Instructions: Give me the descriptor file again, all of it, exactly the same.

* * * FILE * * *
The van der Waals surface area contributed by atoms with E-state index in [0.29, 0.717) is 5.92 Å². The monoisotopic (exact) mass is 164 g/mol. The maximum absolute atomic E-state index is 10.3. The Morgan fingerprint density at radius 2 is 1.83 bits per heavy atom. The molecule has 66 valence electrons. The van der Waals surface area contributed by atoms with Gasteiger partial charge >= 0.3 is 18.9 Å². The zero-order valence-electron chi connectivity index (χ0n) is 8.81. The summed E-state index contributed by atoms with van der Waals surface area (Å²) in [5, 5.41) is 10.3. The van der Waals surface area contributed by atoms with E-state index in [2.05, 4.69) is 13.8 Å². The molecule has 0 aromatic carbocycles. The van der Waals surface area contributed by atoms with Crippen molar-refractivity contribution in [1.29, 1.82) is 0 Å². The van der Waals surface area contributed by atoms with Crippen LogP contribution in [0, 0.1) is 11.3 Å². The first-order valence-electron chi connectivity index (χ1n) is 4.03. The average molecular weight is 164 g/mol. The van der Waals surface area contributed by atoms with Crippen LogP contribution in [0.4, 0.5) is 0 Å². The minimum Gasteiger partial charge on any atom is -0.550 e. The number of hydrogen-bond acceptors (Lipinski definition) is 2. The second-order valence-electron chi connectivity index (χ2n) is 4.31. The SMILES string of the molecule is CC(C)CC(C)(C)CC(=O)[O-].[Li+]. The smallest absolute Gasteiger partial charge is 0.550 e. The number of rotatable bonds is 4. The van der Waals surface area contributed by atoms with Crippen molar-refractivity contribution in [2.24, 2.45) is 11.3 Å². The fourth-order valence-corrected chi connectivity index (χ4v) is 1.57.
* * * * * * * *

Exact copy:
The van der Waals surface area contributed by atoms with E-state index in [0.29, 0.717) is 5.92 Å². The monoisotopic (exact) mass is 164 g/mol. The maximum absolute atomic E-state index is 10.3. The Morgan fingerprint density at radius 2 is 1.83 bits per heavy atom. The molecule has 66 valence electrons. The van der Waals surface area contributed by atoms with Gasteiger partial charge >= 0.3 is 18.9 Å². The zero-order valence-electron chi connectivity index (χ0n) is 8.81. The summed E-state index contributed by atoms with van der Waals surface area (Å²) in [5, 5.41) is 10.3. The van der Waals surface area contributed by atoms with E-state index in [2.05, 4.69) is 13.8 Å². The molecule has 0 aromatic carbocycles. The van der Waals surface area contributed by atoms with Crippen molar-refractivity contribution in [1.29, 1.82) is 0 Å². The van der Waals surface area contributed by atoms with Crippen LogP contribution in [0, 0.1) is 11.3 Å². The first-order valence-electron chi connectivity index (χ1n) is 4.03. The average molecular weight is 164 g/mol. The van der Waals surface area contributed by atoms with Crippen LogP contribution in [0.4, 0.5) is 0 Å². The minimum Gasteiger partial charge on any atom is -0.550 e. The number of hydrogen-bond acceptors (Lipinski definition) is 2. The second-order valence-electron chi connectivity index (χ2n) is 4.31. The SMILES string of the molecule is CC(C)CC(C)(C)CC(=O)[O-].[Li+]. The smallest absolute Gasteiger partial charge is 0.550 e. The number of rotatable bonds is 4. The van der Waals surface area contributed by atoms with Crippen molar-refractivity contribution in [2.24, 2.45) is 11.3 Å². The fourth-order valence-corrected chi connectivity index (χ4v) is 1.57.